Miss Stiff had just now arrived at, as she supposed, the very pinnacle of prosperity when, what with pride and what with the swelling of her heart through satisfaction, the circulation stopped all of a sudden, and Miss Stiff fell down as cold as a whipping-post. There was surprise ; there was a look of joy from one pauper towards another pauper, when, after putting the woman beneath a few lumps of earth, all went on as smoothly-nay, much smoother than before. In the meantime a contract was entered into with an architect for the erection of a strongly built, morose, prison-faced building, large enough to contain the poor of several parishes around all under one roof and management, which, when finished, was to be christened The Union.”'* The contract specified that there was to be one place for the men, and another place for the women ; and again, another place for the separation of the children of the poor from their own natural mothers. The contract specified many things which were to be done in the shape of not making any portion of the building sufficiently inviting or comfortable for any of its visitors remaining beyond the time flesh and blood kept company, save and except one portion of the place, which was to be fitted up in a snug manner, so that the governor and his lady might luxuriate and fatten in the midst of poverty and desperate desolation. The builder accordingly erected an establishment which went to the very letter of his bargain ; and after he had finished he wrote a note to the Board of Guardians, asking their opinion as to its appearance and adaptability. Thus the house--the dismal house of mourning---was completed, and, as before hinted, the Board of Guardians were not only appointed, but had actually commenced carrying out the views of the commissioners, when, prior to the entrance of the paupers, it was resolved that a governor or master, and a governess or matron, should be forthwith appointed, when an advertisement appeared in the country Newspapers, in order that eligible personages should make their appearance, so that the ugliest might be initiated into the office. The paupers looked on at the whole machinery tremblingly, for they knew by report that the change which had taken place in the law was for the purpose of making them more miserable than they had been before ; whilst all good men and women who were blessed with plenty entered into the feelings of the poor.

So matters stood in the country when Mr. and Mrs. Death-who it is to be hoped are not out of the mind of the reader--when Mr. and Mrs. Death sat in their little parlour at the back of the coffin-shop, looking daggers and whispering knives and forks to one another in consequence of their deplorable condition by reason of the New Poor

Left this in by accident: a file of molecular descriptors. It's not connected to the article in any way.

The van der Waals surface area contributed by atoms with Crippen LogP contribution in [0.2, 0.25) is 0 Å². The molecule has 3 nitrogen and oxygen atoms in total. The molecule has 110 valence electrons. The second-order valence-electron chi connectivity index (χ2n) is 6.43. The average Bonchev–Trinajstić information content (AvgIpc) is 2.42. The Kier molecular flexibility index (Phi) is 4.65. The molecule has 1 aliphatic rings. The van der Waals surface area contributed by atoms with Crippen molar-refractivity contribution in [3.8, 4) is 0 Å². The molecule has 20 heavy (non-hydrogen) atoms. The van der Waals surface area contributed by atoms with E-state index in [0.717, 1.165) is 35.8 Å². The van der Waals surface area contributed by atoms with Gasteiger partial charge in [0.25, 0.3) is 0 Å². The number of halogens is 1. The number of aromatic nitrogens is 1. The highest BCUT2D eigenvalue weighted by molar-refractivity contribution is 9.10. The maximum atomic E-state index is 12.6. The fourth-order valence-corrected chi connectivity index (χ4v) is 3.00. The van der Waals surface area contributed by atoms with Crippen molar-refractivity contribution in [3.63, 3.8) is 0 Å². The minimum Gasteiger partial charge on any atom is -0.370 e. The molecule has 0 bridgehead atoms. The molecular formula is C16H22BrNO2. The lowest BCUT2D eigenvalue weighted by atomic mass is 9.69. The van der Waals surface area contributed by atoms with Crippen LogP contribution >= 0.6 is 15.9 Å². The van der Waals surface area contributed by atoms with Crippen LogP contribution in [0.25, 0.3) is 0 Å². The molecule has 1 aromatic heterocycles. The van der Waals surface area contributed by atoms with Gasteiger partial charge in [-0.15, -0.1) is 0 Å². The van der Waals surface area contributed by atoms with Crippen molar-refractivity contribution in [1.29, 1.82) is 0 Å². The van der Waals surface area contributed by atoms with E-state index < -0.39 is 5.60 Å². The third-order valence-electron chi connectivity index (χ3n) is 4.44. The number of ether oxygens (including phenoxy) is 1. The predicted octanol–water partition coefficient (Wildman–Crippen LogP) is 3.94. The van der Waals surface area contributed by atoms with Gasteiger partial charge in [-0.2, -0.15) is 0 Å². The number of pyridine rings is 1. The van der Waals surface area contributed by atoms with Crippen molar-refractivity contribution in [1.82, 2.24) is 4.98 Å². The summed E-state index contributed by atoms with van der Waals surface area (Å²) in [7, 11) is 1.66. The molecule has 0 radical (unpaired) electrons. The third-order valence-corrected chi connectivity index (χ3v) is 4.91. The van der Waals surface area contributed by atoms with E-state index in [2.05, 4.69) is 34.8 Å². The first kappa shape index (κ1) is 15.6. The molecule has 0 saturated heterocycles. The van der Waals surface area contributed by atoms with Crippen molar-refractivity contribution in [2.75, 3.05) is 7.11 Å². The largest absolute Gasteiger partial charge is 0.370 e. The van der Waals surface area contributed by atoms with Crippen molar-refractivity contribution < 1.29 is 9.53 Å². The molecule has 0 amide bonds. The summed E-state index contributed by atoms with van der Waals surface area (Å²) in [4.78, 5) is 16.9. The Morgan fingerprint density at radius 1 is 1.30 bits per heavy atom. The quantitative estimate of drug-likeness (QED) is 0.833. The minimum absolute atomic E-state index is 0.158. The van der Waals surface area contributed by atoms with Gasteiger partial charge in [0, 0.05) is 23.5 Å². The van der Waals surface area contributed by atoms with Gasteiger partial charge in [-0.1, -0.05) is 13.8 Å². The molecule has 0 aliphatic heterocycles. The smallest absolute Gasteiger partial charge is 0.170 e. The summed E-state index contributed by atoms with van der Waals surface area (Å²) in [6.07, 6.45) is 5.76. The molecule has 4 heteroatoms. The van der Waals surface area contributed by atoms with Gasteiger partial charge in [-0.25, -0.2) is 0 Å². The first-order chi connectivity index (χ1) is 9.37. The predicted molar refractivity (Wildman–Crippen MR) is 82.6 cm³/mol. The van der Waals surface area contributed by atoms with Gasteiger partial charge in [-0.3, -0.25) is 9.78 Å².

Law; for it must be known that the Board of Guardians had taken away all the profit of the old woikhouse coffin-makers, and furthermore appeared determined that not only the poor should be poor, but that all those who had anything to do with the poor, whether dead or alive, should be poor also. Commissioners, guardians, and governors were to be exceptions to the grand law of gravitation; whilst doctors, butchers, bakers, and undertakers were not to derive any advantage whatso

Mr. and Mrs. Death looked at one another and ground their teeth at one another over and over again ; for, to tell the truth, they had passed the rubicon of the honeymoon long, very long ago, and having no children to open their affections they were grown grim both of them, and apparently dissatisfied with the world as well as with one another. Mr. Death's only associates had been the dead bodies of the poor, whom he treated roughly and savagely, whilst Mrs. Death's only companion was her white-faced undertaker, body-snatching-looking husband ; so that the days seemed like weeks to both of them, and the rights were miserably prolonged and passed away with the velocity of snails, rather than that of modern steam-engines. Poor, miserably poor, and without much hope for the future, it all of a sudden struck Mr. Death that the situations advertised in the newspapers were snug

ever.

and comfortable, and, if they could get them, would be capital lifts for them in the scale of society. Accordingly Mr. and Mrs. Death went to work in right earnest with the Board of Guardians, urging in the first place that their sister, Miss Stiff, had had to do with living paupers, and in the second that they had had to do with dead ones. They said they knew how to manage unruly rascals, and how to smother the cry of an infant when it cried for its mother, by reason of their not having been parents themselves. They urged, as a reason of their eligibility, that their hearts were not over alive to charitable sermons, screams of maniacs, or the last gasps of the dying, and they wound up their appeal by declaring that devilish paupers ought to get fat upon union dietary, and ought always pray that God would shower down his blessings upon those poets who originated, as well as those commissioners who carried out the plan for doing away entirely with the poor of the land. Having signed the document they forth with transmitted it, so that it might come before the board, and in due course it did so come, when having been called up, and having had the laws, rules, and regulations of the union read over to them three times, they were informed that they might enter upon their office without any further delay. There were other candidates for the post of governor in the persons of two turnkeys of two houses of correction, one carcass butcher, and twenty-seven ferocious-looking schoolmasters ; but Mr. and Mrs. Death carried all before them, and actually grinned with satisfaction as they passed them in the hall of the building on their way to the street. And sure enough when they reached the street they were surrounded in a moment by their new subjects, the paupers, who recognised in an instant the likeness between Mrs. Death, who was to be their governess, and Miss Stiff, their lately departed matron. Poor souls, they didn't look with the same confidence as before, for they knew the alteration which had taken place in the law, and they knew full well that they daren't even say that their old, their hollow bones were their own property ; so that